Concepts inA compositional query algebra for second-order logic and uncertain databases

Second-order logic

In logic and mathematics second-order logic is an extension of first-order logic, which itself is an extension of propositional logic. Second-order logic is in turn extended by higher-order logic and type theory. First-order logic uses only variables that range over individuals (elements of the domain of discourse); second-order logic has these variables as well as additional variables that range over sets of individuals.
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Database

A database is an organized collection of data, today typically in digital form. The data are typically organized to model relevant aspects of reality (for example, the availability of rooms in hotels), in a way that supports processes requiring this information (for example, finding a hotel with vacancies). The term database is correctly applied to the data and their supporting data structures, and not to the database management system (DBMS).
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Polynomial hierarchy

In computational complexity theory, the polynomial hierarchy is a hierarchy of complexity classes that generalize the classes P, NP and co-NP to oracle machines. It is a resource-bounded counterpart to the arithmetical hierarchy and analytical hierarchy from mathematical logic.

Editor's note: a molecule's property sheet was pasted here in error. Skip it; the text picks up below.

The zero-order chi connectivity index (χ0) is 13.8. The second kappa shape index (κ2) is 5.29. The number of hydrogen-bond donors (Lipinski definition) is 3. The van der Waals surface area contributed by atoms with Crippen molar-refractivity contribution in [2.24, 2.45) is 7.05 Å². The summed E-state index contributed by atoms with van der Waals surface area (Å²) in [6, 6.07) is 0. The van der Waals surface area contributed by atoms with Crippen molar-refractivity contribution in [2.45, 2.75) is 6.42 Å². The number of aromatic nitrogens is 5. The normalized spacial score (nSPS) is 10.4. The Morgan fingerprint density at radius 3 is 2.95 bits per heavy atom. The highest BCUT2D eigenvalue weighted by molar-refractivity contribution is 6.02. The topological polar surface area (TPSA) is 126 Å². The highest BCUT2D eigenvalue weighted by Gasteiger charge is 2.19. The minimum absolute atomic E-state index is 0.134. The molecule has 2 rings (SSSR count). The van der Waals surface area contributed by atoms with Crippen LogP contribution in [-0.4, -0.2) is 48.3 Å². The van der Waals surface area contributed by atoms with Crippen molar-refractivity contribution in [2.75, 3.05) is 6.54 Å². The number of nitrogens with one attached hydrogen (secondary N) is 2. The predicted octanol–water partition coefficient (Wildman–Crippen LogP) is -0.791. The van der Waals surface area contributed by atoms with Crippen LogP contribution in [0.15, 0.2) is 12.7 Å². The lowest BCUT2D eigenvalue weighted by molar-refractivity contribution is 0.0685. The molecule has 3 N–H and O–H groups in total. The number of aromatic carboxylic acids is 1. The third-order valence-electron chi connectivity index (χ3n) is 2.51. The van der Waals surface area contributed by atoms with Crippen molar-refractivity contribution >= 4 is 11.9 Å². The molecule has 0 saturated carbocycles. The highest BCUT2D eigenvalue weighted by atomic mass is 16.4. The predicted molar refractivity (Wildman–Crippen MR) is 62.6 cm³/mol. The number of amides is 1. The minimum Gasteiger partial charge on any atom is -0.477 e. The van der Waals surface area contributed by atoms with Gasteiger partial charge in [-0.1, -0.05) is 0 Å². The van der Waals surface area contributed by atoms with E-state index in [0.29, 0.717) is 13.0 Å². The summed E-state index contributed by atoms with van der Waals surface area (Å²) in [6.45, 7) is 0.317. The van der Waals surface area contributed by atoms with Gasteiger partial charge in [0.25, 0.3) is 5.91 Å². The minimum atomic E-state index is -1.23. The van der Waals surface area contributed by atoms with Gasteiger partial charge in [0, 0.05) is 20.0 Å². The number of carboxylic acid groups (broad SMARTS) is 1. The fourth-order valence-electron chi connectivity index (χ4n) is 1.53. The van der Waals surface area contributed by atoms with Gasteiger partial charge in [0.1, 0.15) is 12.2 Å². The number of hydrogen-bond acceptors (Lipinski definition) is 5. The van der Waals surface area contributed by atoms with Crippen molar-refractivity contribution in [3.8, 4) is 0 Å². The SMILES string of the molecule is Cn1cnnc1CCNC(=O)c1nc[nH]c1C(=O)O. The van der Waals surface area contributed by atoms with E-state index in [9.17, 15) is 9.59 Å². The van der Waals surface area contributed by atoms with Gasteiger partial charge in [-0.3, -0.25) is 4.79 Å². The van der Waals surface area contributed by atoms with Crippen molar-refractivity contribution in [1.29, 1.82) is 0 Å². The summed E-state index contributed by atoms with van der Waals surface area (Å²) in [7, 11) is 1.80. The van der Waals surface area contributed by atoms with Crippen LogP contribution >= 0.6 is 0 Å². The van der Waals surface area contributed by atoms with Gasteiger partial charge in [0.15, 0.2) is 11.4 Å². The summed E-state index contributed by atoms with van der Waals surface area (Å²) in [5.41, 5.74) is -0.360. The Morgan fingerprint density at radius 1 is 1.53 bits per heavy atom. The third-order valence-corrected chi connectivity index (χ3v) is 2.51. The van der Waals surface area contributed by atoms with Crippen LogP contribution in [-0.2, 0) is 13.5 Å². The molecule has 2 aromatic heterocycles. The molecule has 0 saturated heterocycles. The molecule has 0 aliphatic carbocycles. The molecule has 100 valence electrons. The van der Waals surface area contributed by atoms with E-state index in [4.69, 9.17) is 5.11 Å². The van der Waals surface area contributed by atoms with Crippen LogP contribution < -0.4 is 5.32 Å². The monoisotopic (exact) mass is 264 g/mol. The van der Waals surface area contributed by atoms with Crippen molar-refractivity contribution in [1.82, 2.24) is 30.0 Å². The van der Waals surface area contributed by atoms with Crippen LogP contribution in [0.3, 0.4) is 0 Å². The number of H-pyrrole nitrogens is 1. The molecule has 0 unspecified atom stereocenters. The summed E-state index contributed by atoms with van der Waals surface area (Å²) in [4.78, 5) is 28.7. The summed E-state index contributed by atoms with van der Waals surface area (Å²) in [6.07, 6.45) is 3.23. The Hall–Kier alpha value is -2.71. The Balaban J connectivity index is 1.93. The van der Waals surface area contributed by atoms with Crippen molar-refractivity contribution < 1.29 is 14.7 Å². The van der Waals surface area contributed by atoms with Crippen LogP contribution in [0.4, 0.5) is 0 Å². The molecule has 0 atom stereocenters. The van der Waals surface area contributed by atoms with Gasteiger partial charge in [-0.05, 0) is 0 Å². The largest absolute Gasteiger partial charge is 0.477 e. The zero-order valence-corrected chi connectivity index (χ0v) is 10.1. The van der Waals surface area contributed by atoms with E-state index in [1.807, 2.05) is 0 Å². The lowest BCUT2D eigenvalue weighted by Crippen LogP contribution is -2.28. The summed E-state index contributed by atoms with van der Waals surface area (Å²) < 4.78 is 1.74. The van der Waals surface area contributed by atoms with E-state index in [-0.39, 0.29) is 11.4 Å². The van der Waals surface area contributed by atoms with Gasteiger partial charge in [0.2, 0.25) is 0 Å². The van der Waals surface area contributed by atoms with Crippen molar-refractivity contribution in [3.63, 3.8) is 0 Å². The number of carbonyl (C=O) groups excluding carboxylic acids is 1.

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SO (complexity)

Second-order logic is an extension of first-order with second orders quantifiers, hence the reader should first read FO (complexity) to be able to understand this article. In descriptive complexity we can see that the languages recognised by SO formulae is exactly equal to the language decided by a Turing machine in the polynomial hierarchy. Extensions of SO with some operators also give us the same expressivity than some well known complexity class.
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Null (SQL)

Null is a special marker used in Structured Query Language (SQL) to indicate that a data value does not exist in the database. Introduced by the creator of the relational database model, E. F. Codd, SQL Null serves to fulfill the requirement that all true relational database management systems (RDBMS) support a representation of "missing information and inapplicable information". Codd also introduced the use of the lowercase Greek omega (¿) symbol to represent Null in database theory.
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A set has closure under an operation if performance of that operation on members of the set always produces a member of the same set. For example, the real numbers are closed under subtraction, but the natural numbers are not: 3 and 8 are both natural numbers, but the result of 3 ¿ 8 is not a natural number. Another example is the set containing only the number zero, which is a closed set under multiplication.
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Query language

Query languages are computer languages used to make queries into databases and information systems. Broadly, query languages can be classified according to whether they are database query languages or information retrieval query languages. The difference is that a database query language attempts to give factual answers to factual questions, while an information retrieval query language attempts to find documents containing information that is relevant to an area of inquiry. Examples include: .
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